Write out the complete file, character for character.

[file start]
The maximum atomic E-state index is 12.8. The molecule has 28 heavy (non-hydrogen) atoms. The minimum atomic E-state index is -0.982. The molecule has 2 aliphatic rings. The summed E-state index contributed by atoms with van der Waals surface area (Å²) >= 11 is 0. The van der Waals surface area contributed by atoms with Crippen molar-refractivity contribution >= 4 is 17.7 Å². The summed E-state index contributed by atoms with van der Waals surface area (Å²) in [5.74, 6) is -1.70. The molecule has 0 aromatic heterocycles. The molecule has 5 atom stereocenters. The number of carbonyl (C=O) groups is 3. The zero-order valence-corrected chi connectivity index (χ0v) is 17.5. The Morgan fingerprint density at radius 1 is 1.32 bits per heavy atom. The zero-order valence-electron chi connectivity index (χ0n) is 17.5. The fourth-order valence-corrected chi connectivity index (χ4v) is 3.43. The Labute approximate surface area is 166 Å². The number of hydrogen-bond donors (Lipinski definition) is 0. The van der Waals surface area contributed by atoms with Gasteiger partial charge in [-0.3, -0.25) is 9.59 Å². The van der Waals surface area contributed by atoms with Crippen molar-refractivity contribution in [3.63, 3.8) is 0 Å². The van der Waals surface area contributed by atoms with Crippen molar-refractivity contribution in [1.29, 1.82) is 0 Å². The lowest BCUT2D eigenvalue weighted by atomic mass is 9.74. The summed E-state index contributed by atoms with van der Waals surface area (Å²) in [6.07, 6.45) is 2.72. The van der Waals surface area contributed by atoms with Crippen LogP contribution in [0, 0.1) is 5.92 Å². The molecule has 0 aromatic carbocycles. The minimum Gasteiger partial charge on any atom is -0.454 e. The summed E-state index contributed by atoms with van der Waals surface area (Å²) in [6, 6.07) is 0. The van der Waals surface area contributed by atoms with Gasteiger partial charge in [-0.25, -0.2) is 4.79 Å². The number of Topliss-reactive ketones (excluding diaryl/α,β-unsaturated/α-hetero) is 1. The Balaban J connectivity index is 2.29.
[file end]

The maximum atomic E-state index is 12.8. The molecule has 28 heavy (non-hydrogen) atoms. The minimum atomic E-state index is -0.982. The molecule has 2 aliphatic rings. The summed E-state index contributed by atoms with van der Waals surface area (Å²) >= 11 is 0. The van der Waals surface area contributed by atoms with Crippen molar-refractivity contribution >= 4 is 17.7 Å². The summed E-state index contributed by atoms with van der Waals surface area (Å²) in [5.74, 6) is -1.70. The molecule has 0 aromatic heterocycles. The molecule has 5 atom stereocenters. The number of carbonyl (C=O) groups is 3. The zero-order valence-corrected chi connectivity index (χ0v) is 17.5. The Morgan fingerprint density at radius 1 is 1.32 bits per heavy atom. The zero-order valence-electron chi connectivity index (χ0n) is 17.5. The fourth-order valence-corrected chi connectivity index (χ4v) is 3.43. The Labute approximate surface area is 166 Å². The number of hydrogen-bond donors (Lipinski definition) is 0. The van der Waals surface area contributed by atoms with Gasteiger partial charge in [-0.3, -0.25) is 9.59 Å². The van der Waals surface area contributed by atoms with Crippen molar-refractivity contribution in [3.63, 3.8) is 0 Å². The van der Waals surface area contributed by atoms with Crippen molar-refractivity contribution in [1.29, 1.82) is 0 Å². The lowest BCUT2D eigenvalue weighted by atomic mass is 9.74. The summed E-state index contributed by atoms with van der Waals surface area (Å²) in [6.07, 6.45) is 2.72. The van der Waals surface area contributed by atoms with Crippen LogP contribution in [0, 0.1) is 5.92 Å². The molecule has 0 aromatic carbocycles. The minimum Gasteiger partial charge on any atom is -0.454 e. The summed E-state index contributed by atoms with van der Waals surface area (Å²) in [6, 6.07) is 0. The van der Waals surface area contributed by atoms with Gasteiger partial charge in [-0.25, -0.2) is 4.79 Å². The number of Topliss-reactive ketones (excluding diaryl/α,β-unsaturated/α-hetero) is 1. The Balaban J connectivity index is 2.29.